On February 15, the Acting Administrator of NASA, Robert Lightfoot, announced that NASA would begin a study to see whether or not it was feasible to include a human crew on EM-1, the first test mission of the SLS (Space Launch System).
Let’s unpack what this means.
NASA is currently building a new rocket, SLS, that is intended to take us to the Moon and Mars. They’re also in the working on a new capsule spacecraft, called Orion, that is intended to once again give NASA the ability to launch humans into space. Both these projects are still under construction.
Whenever NASA does anything new that involves human spaceflight, they test, retest and test even more. Think of how long it took us to land on the Moon with the Apollo missions. The first manned Apollo mission to launch, Apollo 7, was a test of the capsule. Apollo 8 took the command and service modules into orbit around the moon, while Apollo 9 tested the Lunar Module (LM, the craft that actually detached from the spacecraft and descended to the Moon) in Earth orbit. Apollo 10 took the whole package—command, service, and LM—to the Moon, but didn’t land. It wasn’t until we’d tested everything we possibly could that we actually sent Neil Armstrong, Buzz Aldrin, and Michael Collins to the Moon on Apollo 11.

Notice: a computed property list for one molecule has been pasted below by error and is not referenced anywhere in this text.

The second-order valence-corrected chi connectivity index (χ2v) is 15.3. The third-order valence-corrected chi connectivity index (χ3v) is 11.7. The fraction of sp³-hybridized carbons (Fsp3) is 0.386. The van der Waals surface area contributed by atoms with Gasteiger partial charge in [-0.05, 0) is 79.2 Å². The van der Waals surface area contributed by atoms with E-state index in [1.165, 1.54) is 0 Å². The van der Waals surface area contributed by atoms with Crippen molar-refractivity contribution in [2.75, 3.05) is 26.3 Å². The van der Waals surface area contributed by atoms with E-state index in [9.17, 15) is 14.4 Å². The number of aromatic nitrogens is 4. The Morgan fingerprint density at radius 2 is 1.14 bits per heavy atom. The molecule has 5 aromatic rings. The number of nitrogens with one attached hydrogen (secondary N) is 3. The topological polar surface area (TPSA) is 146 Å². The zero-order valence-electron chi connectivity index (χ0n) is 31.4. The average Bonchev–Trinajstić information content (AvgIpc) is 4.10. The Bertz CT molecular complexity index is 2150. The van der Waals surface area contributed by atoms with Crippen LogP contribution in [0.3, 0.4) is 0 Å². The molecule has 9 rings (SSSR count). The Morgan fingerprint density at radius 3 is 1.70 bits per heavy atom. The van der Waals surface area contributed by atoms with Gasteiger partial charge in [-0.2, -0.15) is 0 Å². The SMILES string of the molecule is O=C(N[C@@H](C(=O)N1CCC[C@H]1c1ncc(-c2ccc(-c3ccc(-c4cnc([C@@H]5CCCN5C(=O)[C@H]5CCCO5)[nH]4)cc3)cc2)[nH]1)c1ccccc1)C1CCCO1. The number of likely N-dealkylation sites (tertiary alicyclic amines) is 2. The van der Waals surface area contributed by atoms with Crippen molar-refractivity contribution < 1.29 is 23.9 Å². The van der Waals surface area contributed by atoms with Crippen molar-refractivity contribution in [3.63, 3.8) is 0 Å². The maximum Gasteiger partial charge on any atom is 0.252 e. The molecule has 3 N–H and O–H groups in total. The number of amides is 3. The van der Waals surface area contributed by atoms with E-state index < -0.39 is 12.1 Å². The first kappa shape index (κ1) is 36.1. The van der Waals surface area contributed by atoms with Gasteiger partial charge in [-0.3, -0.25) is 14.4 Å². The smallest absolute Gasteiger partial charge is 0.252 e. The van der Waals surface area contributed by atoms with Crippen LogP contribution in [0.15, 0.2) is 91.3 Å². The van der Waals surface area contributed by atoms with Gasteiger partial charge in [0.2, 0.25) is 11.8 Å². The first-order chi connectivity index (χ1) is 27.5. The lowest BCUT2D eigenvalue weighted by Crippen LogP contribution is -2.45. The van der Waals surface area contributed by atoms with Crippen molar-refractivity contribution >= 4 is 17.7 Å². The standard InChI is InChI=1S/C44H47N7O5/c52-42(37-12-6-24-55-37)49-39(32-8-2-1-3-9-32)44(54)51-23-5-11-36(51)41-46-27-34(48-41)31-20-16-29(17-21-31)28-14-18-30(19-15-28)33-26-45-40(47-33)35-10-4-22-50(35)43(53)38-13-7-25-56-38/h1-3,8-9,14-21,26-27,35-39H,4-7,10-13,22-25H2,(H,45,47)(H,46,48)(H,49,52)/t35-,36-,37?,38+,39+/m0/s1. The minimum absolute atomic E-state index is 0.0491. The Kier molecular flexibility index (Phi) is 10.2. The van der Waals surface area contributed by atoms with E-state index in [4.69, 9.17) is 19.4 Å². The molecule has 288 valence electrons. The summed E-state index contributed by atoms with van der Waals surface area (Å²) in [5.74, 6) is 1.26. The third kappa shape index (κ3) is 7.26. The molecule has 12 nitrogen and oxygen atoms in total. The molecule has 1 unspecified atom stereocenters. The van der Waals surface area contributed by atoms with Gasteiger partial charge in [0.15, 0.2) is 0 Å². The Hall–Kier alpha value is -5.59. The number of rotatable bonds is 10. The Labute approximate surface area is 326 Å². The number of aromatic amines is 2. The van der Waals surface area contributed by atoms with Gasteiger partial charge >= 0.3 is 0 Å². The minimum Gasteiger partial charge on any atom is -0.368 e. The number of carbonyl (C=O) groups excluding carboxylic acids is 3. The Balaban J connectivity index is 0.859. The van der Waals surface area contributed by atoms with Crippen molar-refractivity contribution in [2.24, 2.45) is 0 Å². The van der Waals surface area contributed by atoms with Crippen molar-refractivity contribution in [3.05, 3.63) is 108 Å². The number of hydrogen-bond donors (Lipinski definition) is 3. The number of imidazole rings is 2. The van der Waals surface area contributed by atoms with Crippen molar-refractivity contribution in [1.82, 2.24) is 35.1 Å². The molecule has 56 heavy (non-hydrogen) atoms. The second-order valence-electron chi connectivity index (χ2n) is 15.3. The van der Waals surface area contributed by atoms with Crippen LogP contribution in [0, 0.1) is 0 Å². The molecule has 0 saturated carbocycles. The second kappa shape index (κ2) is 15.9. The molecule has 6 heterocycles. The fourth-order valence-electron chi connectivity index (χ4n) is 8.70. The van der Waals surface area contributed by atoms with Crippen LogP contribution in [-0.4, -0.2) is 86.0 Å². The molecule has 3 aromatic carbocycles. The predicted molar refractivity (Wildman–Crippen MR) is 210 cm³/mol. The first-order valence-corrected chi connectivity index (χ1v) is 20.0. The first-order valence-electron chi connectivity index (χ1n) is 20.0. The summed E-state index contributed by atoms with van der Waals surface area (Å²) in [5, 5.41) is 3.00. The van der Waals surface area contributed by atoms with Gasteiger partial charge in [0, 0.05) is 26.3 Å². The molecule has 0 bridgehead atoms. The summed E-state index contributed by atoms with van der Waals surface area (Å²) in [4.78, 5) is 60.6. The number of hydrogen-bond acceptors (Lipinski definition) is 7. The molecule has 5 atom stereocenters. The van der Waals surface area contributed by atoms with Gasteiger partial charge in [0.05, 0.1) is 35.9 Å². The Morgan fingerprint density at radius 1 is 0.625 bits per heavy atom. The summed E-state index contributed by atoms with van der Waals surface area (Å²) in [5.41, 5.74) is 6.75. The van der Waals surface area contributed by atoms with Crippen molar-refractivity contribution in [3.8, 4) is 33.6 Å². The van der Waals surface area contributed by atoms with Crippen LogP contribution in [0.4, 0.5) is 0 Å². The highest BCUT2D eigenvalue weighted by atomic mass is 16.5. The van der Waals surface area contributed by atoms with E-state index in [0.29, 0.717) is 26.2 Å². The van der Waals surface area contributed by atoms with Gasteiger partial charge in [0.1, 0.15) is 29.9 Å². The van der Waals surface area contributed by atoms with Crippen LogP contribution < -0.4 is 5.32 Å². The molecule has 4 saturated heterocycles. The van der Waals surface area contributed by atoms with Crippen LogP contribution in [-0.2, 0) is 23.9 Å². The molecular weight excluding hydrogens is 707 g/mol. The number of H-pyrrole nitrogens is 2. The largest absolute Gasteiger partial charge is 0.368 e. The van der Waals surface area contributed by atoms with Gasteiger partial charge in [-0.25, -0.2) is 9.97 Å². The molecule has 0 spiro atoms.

Photo courtesy of NASA
This doesn’t even include the unmanned test rocket or capsule flights of the Apollo missions, or the fact that there was an entire series of missions—the oft-undervalued Gemini project, with 10 manned and two unmanned missions—the aim of which was to test maneuvers such as orbital rendezvous, docking, and space walking before we could go to the Moon. That is how much NASA tests. They need to be as sure as they possibly can before risking human lives.